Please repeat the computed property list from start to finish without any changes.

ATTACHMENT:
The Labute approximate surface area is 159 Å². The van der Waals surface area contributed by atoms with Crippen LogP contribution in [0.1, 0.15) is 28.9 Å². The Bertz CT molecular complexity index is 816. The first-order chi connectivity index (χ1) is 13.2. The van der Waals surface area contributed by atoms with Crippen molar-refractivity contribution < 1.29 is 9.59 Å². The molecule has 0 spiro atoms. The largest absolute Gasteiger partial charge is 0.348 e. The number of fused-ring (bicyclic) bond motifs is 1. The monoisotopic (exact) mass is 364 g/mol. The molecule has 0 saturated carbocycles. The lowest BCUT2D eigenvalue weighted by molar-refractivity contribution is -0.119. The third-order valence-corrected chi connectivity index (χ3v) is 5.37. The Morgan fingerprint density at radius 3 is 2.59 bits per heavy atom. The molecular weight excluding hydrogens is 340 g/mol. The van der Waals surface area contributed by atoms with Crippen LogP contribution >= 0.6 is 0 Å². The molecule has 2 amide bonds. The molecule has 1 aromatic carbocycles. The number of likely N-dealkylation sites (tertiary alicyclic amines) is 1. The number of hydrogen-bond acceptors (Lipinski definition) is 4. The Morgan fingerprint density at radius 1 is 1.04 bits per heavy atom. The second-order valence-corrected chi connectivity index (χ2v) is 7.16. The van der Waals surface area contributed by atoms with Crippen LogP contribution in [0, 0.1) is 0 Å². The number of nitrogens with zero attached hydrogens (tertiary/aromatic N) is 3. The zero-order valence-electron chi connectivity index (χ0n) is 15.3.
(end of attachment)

The Labute approximate surface area is 159 Å². The van der Waals surface area contributed by atoms with Crippen LogP contribution in [0.1, 0.15) is 28.9 Å². The Bertz CT molecular complexity index is 816. The first-order chi connectivity index (χ1) is 13.2. The van der Waals surface area contributed by atoms with Crippen molar-refractivity contribution < 1.29 is 9.59 Å². The molecule has 0 spiro atoms. The largest absolute Gasteiger partial charge is 0.348 e. The number of fused-ring (bicyclic) bond motifs is 1. The monoisotopic (exact) mass is 364 g/mol. The molecule has 0 saturated carbocycles. The lowest BCUT2D eigenvalue weighted by molar-refractivity contribution is -0.119. The third-order valence-corrected chi connectivity index (χ3v) is 5.37. The Morgan fingerprint density at radius 3 is 2.59 bits per heavy atom. The molecular weight excluding hydrogens is 340 g/mol. The van der Waals surface area contributed by atoms with Crippen LogP contribution >= 0.6 is 0 Å². The molecule has 2 amide bonds. The molecule has 1 aromatic carbocycles. The number of likely N-dealkylation sites (tertiary alicyclic amines) is 1. The number of hydrogen-bond acceptors (Lipinski definition) is 4. The Morgan fingerprint density at radius 1 is 1.04 bits per heavy atom. The second-order valence-corrected chi connectivity index (χ2v) is 7.16. The van der Waals surface area contributed by atoms with Crippen LogP contribution in [0, 0.1) is 0 Å². The number of nitrogens with zero attached hydrogens (tertiary/aromatic N) is 3. The zero-order valence-electron chi connectivity index (χ0n) is 15.3.